Racine Judge Rules Against Mobile Absentee Voting Sites, Partial Win for Republicans

MADISON, Wisconsin – In a recent ruling, a Racine County judge has declared that Wisconsin law does not permit the use of mobile absentee voting sites. This decision represents a partial victory for Republicans who had contested the deployment of a mobile voting van during the 2022 elections in Racine. The van had traveled throughout the city, collecting early ballots and meeting voters in their neighborhoods. The complaint lodged with the Wisconsin Elections Commission alleged that the van was disproportionately utilized in heavily Democratic voting wards.

The judge, Racine County Circuit Judge Eugene Gasiorkiewicz, rejected a complaint that sought to prohibit the placement of fixed early absentee voting sites in various locations within the city. According to Judge Gasiorkiewicz, interpreting the state’s election laws to allow for the use of mobile voting vehicles would be “a bridge too far.”

One of the notable aspects of this case is the origin of the van. It was initially obtained by the city in 2022 through a grant from the Center for Tech and Civic Life, which is funded by Facebook founder Mark Zuckerberg and his wife. Encouraged by the use of private grants to support elections, Republicans have argued against their utilization, claiming that they give an advantage to cities with higher concentrations of Democratic voters.

The judge’s decision overturns a previous finding by the Wisconsin Elections Commission that had deemed the van a legal polling place. In question was a state election statute that allows municipalities to designate a location, other than the office of the municipal clerk or board of election commissioners, for absentee ballot requests and returns. However, the statute also stipulates that no site can provide an advantage to any political party and requires that absentee ballot collection sites be located as near as possible to a clerk’s office.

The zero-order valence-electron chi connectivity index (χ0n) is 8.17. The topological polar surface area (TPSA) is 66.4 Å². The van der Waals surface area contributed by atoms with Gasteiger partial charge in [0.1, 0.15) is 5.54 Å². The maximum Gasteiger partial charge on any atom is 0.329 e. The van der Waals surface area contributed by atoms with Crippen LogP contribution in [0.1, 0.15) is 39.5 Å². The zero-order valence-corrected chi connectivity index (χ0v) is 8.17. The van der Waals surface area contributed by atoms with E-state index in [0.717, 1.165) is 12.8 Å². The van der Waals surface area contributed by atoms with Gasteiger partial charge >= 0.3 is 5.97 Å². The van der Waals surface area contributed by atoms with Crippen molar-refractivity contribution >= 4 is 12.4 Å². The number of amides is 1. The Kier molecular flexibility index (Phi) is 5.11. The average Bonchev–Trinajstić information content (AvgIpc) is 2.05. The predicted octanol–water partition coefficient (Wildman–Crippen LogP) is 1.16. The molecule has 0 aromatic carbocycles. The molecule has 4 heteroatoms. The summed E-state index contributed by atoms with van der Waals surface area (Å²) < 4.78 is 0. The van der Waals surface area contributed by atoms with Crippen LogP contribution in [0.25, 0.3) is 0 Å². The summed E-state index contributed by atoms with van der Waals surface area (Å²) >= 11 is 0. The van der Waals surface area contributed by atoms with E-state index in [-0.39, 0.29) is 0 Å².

Racine officials have refuted allegations that the mobile van was selectively dispatched to areas where Democratic voters are more prevalent. They argue that any perception of bias results from a misunderstanding of the city’s wards, which historically lean Democratic.

While Judge Gasiorkiewicz agreed with the defendants that there is no state law explicitly banning the use of mobile voting sites, he ultimately concluded that there is no provision allowing for their use either. The judge also dismissed other aspects of the complaint, including the claim that in-person absentee voting sites must be physically close to the municipal clerk’s office.

It is important to note that the judge’s ruling does not express an opinion on the effectiveness of mobile vans in facilitating in-person absentee balloting. As Judge Gasiorkiewicz emphasized, the determination of such matters should be directed by the legislature and not be a novel creation of executive branch officials.

In summary, a Racine County judge has determined that Wisconsin law does not permit the use of mobile absentee voting sites. This ruling follows a complaint filed by Republicans who challenged the deployment of a mobile voting van in Racine during the 2022 elections. The judge’s decision reverses a previous finding by the Wisconsin Elections Commission and underlines the need for the legislature to provide guidance on the use of mobile vans for in-person absentee balloting.